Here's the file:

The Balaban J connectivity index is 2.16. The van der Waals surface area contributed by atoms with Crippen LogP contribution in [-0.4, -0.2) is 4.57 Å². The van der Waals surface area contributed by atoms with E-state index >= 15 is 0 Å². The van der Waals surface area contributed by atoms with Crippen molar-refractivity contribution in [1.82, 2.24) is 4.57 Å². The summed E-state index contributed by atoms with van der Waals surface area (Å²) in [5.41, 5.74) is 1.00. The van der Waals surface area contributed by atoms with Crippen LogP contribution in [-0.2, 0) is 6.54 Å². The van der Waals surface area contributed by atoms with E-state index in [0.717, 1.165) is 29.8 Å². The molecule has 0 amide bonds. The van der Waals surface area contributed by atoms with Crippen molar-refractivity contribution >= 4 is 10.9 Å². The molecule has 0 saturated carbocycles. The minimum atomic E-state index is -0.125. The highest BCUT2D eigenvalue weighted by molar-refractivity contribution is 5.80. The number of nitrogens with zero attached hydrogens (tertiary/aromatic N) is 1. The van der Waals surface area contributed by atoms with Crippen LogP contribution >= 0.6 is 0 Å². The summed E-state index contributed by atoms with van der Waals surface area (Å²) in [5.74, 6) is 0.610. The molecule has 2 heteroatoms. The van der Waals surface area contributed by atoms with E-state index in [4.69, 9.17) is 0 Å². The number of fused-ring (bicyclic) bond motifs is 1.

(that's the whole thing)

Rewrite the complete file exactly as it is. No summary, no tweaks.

The Balaban J connectivity index is 2.16. The van der Waals surface area contributed by atoms with Crippen LogP contribution in [-0.4, -0.2) is 4.57 Å². The van der Waals surface area contributed by atoms with E-state index >= 15 is 0 Å². The van der Waals surface area contributed by atoms with Crippen molar-refractivity contribution in [1.82, 2.24) is 4.57 Å². The summed E-state index contributed by atoms with van der Waals surface area (Å²) in [5.41, 5.74) is 1.00. The van der Waals surface area contributed by atoms with Crippen LogP contribution in [-0.2, 0) is 6.54 Å². The van der Waals surface area contributed by atoms with E-state index in [0.717, 1.165) is 29.8 Å². The molecule has 0 amide bonds. The van der Waals surface area contributed by atoms with Crippen molar-refractivity contribution >= 4 is 10.9 Å². The molecule has 0 saturated carbocycles. The minimum atomic E-state index is -0.125. The highest BCUT2D eigenvalue weighted by molar-refractivity contribution is 5.80. The number of nitrogens with zero attached hydrogens (tertiary/aromatic N) is 1. The van der Waals surface area contributed by atoms with Crippen LogP contribution >= 0.6 is 0 Å². The summed E-state index contributed by atoms with van der Waals surface area (Å²) in [5.74, 6) is 0.610. The molecule has 2 heteroatoms. The van der Waals surface area contributed by atoms with E-state index in [4.69, 9.17) is 0 Å². The number of fused-ring (bicyclic) bond motifs is 1.